5. …Chief of Naval Operations Jonathan Greenert’s recent article in Proceedings announces in public what many have already known in private: The U.S. Navy is not wholly committed to the Lockheed Martin F-35 Joint Strike Fighter program. Admiral Greenert’s controversial — and, potentially, hugely consequential — article raises several interesting points, among which is the contention that advances in sensing capabilities and electronic and cyber warfare will increasingly degrade America’s stealth arsenal. 
This is not news. What is news, however, is the head of the U.S. Navy signaling a tepid commitment to the military’s largest acquisition program, not to mention the many allied and partner country participants
There were three links embedded to sources in the above to the ‘sources’ that follow. These are the first references external to the publication we’ve been citing so far:

6. A link to Admiral Greenert’s “Limits of Stealth” script in his now infamous “Payloads Over Platforms” article in USNI’s Proceedings as incoming CNO (2012), which, I note here, does not even mention the F-35. His shtick did not impress me at the time. Still doesn’t. But as we have seen in getting back to this point in time, his later comments appear to reflect a somewhat more ‘informed’ POV now. The 'CNO' is NOT 'the Navy' BTW.

7. A link to the ‘corrected final’ copy of the 2010 “The Final Report of the Quadrennial Defense Review Independent Panel”, A report that a word search of finds no mention of the “F-35C”, nor just the ‘F-35”, nor the words “Stealth” or “Low Observable”. Why it was even linked, I cannot tell.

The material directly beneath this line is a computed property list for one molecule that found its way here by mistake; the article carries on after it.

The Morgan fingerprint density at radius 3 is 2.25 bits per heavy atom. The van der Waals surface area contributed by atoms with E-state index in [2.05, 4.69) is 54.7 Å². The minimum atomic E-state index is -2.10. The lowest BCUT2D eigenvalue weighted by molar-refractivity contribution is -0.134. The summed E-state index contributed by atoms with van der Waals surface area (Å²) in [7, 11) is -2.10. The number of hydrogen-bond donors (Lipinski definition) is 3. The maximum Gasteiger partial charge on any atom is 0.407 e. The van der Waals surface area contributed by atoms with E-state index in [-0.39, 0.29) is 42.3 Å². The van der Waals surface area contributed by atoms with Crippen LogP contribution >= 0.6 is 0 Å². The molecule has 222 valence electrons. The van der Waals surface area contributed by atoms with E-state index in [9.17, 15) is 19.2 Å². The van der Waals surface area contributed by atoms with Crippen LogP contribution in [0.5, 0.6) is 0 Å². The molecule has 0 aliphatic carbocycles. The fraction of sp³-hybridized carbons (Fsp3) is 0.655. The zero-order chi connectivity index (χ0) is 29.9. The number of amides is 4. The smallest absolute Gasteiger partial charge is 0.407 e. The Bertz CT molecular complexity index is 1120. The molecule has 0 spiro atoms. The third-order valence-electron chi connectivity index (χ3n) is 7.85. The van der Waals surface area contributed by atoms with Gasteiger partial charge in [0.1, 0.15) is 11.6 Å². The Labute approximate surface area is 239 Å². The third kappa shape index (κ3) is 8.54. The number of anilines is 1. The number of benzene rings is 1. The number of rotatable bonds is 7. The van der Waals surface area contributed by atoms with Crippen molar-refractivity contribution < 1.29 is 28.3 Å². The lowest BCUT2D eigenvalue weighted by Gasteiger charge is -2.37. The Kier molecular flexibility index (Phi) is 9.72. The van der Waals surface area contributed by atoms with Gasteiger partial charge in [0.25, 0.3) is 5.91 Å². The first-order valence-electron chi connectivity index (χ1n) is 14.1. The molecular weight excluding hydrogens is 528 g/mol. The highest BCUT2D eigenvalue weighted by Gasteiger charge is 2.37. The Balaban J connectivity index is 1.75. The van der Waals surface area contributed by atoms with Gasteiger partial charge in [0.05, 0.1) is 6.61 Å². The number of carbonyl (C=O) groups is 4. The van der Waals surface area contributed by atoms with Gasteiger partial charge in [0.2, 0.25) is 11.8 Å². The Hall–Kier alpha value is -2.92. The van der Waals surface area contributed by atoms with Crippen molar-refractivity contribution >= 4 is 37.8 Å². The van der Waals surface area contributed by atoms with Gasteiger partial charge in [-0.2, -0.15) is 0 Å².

8. A link to a Heritage Foundation paper titled “Thinking About a day Without Seapower: Implications for US Defense Policy”. It also has not a single mention of the “F-35”, ‘C’ model or otherwise, or “Low Observable”. It does mention the word “Stealth” three times:
Developing a Long-Term Research and Development Plan. After numerous studies and a half-dozen shipbuilding plans, Navy leaders have correctly concluded that the United States needs a larger fleet—not simply in numbers of ships and aircraft, but also in terms of increased network capability, longer range, and increased persistence. Navy leaders recognize that the U.S. is quickly losing its monopolies on guided weapons and the ability to project power. Precision munitions (guided rockets, artillery, mortars, and missiles) and battle networks are proliferating, while advances in radar and electro-optical technology are increasingly rendering stealth less effective. Policymakers should help the Navy to take a step back and look at the big picture to inform future investment portfolios. Congress should demand and uniformed leaders should welcome the opportunity to develop long-range technology road maps, including a science and technology plan and a research and development plan for the U.S. Navy. These plans should broadly outline future investments, capabilities, and requirements. The possibilities include:
  • A next-generation surface combatant,
  • A sixth-generation fighter, and
  • Low-observable capabilities beyond stealth
Building a Modern Congress–Navy Partnership. …